Senior citizens embrace change and make a new technology work for them

Wendy Nasmith, Mary Parkinson, Glen Walker
2008 Electronic library  
As the New Zealand population ages, libraries will find themselves providing services to an increasing number of senior citizens who are starting to experience age related conditions such as vision impairment. Some of these people will also appreciate the housebound service that many public libraries offer. The libraries will be looking to new technology to help them provide a better and more efficient service and give clients greater control over how they access information and recreational
more » ... ding. There is a perception that "Seniors" are reluctant to change but a recent Royal New Zealand Foundation of the Blind pilot project to test an internet-connected digital talking book player with borrowers, most of whom were in their 70's and 80's, has shown the opposite. This positive attitude to change by seniors was also reinforced in a survey of library users and non-users conducted by the Foundation. If the reward is greater independence and a better service, and they are given appropriate support they will embrace new technology and make it work for them. Wendy Nasmith was one of the instructors who installed the new players, taught the seniors how to use them and then supported them through the trial. Wendy will present the results of the trial and the survey but will also give a personal account of her experience of teaching vision impaired seniors to manage a new talking book player and a new distribution system.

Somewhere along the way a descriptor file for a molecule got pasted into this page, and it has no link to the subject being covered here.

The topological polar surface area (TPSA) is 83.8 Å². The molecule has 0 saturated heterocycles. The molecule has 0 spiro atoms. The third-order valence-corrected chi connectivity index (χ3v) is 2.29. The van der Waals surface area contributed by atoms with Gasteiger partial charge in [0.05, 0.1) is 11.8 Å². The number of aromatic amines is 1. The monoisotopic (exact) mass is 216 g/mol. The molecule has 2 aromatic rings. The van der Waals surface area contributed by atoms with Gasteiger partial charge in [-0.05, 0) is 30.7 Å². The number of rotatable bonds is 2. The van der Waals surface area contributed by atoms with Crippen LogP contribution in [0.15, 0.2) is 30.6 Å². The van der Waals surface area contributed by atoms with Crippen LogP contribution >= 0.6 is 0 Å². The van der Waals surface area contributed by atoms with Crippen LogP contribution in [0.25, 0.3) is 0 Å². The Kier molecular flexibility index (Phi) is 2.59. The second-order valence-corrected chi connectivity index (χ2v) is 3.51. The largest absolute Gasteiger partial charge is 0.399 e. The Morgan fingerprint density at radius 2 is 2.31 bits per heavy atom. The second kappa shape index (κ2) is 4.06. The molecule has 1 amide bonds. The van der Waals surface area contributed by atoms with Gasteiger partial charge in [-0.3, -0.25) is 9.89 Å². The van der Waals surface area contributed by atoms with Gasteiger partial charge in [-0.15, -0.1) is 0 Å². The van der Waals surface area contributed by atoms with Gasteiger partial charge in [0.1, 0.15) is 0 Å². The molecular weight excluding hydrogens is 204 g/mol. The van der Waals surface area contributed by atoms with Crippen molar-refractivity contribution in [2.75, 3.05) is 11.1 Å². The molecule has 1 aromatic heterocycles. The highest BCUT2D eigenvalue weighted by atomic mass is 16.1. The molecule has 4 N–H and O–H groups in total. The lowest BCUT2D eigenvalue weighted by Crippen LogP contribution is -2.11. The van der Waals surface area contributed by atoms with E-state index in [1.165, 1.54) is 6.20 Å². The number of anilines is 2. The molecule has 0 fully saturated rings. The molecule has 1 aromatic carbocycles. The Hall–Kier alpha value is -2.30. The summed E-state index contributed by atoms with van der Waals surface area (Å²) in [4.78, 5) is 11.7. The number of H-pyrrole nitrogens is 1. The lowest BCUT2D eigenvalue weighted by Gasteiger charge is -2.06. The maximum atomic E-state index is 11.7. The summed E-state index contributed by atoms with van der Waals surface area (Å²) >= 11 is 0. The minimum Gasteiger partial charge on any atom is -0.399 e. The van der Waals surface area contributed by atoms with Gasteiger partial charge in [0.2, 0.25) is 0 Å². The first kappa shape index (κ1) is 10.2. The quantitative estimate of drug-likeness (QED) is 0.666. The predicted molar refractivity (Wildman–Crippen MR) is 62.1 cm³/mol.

doi:10.1108/02640470810910693 fatcat:qbm5seergnhlnjkj35iieexs2m